Multiple encodings with any lossy format will result in additional quality loss. This is what is called generations of loss and is a concept that dates back to analog techniques where each time you made a copy, the quality of the copy was inferior to that of the original.
Digital tools allows us to avoid generational quality loss when using lossless formats (formats that store all available information without deterioration), however lossless formats require much more space and are therefore rarely used for final output
Lossy formats such as JPEG work by storing an image that closely resembles the original but throw out information that they deem to be unnecessary. Encoding an image more than once will generally reduce quality further since the algorithm does not have the original full quality image to work from and must instead encode the lower quality image.
The file size will generally give a rough estimate of loss of detail if you are encoding within the same compression scheme, at least when files sizes decrease. It is however possible to increase the size of an image (say for example you had a lossless image, saved it as a 10 quality JPEG and then resaved that as a 100 quality JPEG). While the file size would grow, it would be storing noise at high quality rather than information from the original image.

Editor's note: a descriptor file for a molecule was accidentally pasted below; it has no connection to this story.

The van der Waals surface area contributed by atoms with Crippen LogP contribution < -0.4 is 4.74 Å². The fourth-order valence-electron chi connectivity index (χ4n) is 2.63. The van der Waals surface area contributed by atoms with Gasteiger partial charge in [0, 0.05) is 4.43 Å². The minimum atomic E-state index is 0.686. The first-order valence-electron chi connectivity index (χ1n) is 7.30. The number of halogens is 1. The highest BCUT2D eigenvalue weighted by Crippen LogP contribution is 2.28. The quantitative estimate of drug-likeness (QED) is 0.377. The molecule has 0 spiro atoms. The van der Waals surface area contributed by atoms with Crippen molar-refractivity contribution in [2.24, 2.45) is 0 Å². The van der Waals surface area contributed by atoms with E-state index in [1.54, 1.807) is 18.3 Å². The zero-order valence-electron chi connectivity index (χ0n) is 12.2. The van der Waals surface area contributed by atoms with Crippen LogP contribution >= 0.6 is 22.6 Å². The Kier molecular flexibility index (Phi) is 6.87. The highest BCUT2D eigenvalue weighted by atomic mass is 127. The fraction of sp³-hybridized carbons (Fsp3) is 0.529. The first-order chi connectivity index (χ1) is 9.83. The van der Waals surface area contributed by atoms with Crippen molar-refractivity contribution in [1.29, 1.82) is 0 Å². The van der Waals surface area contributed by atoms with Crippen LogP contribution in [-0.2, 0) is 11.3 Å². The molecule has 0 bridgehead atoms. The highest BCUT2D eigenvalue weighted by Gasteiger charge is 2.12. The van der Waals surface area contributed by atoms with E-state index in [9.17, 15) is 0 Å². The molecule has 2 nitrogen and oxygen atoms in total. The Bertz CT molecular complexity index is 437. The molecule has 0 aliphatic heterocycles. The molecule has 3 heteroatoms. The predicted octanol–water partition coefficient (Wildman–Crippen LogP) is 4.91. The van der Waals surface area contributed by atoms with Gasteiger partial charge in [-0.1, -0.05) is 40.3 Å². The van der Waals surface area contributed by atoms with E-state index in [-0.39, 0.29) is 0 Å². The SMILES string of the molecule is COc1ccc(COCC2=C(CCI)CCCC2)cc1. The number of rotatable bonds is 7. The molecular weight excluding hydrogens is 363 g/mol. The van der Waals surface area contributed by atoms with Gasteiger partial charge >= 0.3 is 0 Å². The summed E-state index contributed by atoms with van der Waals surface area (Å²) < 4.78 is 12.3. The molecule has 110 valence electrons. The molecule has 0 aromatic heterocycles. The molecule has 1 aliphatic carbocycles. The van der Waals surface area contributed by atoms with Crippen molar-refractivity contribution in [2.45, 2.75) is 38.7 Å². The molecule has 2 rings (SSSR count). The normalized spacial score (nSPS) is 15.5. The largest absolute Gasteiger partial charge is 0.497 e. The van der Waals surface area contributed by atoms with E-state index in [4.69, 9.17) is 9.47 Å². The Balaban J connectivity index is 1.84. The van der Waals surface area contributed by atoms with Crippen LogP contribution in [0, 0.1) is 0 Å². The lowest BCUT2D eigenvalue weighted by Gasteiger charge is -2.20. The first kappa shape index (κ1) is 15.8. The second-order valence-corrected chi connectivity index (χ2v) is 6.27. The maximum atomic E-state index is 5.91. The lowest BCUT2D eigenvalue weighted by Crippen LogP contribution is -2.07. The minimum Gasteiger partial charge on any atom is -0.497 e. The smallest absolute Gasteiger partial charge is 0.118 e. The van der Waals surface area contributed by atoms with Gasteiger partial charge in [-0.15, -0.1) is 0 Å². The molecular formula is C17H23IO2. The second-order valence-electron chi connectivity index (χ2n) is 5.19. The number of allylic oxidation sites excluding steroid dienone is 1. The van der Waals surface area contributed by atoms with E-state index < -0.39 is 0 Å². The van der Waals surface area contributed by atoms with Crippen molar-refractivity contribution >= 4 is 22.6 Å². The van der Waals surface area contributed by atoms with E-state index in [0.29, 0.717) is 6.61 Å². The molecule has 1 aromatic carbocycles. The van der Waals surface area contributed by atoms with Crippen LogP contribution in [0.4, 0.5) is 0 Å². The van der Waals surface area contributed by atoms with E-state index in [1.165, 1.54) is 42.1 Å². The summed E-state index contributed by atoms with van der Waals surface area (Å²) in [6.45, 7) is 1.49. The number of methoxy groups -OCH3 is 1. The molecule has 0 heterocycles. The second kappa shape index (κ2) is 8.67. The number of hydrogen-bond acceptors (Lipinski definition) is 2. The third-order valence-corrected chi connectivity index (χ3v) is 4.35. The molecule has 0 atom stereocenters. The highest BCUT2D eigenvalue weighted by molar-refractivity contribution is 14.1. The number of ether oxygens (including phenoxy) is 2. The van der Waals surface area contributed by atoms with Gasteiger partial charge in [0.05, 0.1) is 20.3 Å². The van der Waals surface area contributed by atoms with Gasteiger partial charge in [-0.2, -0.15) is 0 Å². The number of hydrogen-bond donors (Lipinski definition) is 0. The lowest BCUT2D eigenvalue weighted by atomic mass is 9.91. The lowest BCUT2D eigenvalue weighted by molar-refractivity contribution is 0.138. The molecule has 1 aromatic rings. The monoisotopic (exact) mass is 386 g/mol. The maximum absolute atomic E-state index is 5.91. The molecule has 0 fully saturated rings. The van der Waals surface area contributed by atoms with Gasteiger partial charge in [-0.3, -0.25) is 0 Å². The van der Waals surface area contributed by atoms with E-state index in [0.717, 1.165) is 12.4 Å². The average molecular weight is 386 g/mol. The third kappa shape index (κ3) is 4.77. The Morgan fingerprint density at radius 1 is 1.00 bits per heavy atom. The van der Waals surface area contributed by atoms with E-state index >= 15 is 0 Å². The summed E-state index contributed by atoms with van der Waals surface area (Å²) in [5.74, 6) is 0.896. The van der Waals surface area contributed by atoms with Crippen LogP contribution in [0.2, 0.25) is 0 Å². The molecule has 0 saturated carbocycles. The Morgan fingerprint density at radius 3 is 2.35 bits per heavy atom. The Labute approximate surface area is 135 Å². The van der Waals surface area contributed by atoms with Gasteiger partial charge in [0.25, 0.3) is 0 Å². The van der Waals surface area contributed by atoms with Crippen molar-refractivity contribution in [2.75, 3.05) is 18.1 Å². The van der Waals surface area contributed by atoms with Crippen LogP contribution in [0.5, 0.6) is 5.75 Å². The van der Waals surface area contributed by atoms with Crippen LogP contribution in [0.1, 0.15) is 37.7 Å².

In theory a tool could compare the pixel data of an original image with the differences in the final image to get a better estimate of information loss, but it's hard to quantify how meaningful those changes may be. For example, if every pixel in the image was a few color values brighter, the overall image would seem very similar, where as if one pixel was off by a large value, it would be much more obvious, even if the entire rest of the image was untouched. Similarly, if areas of fairly uniform color are actually made uniform, it may be a large change in pixel values, but have a limited impact on how someone perceives the image.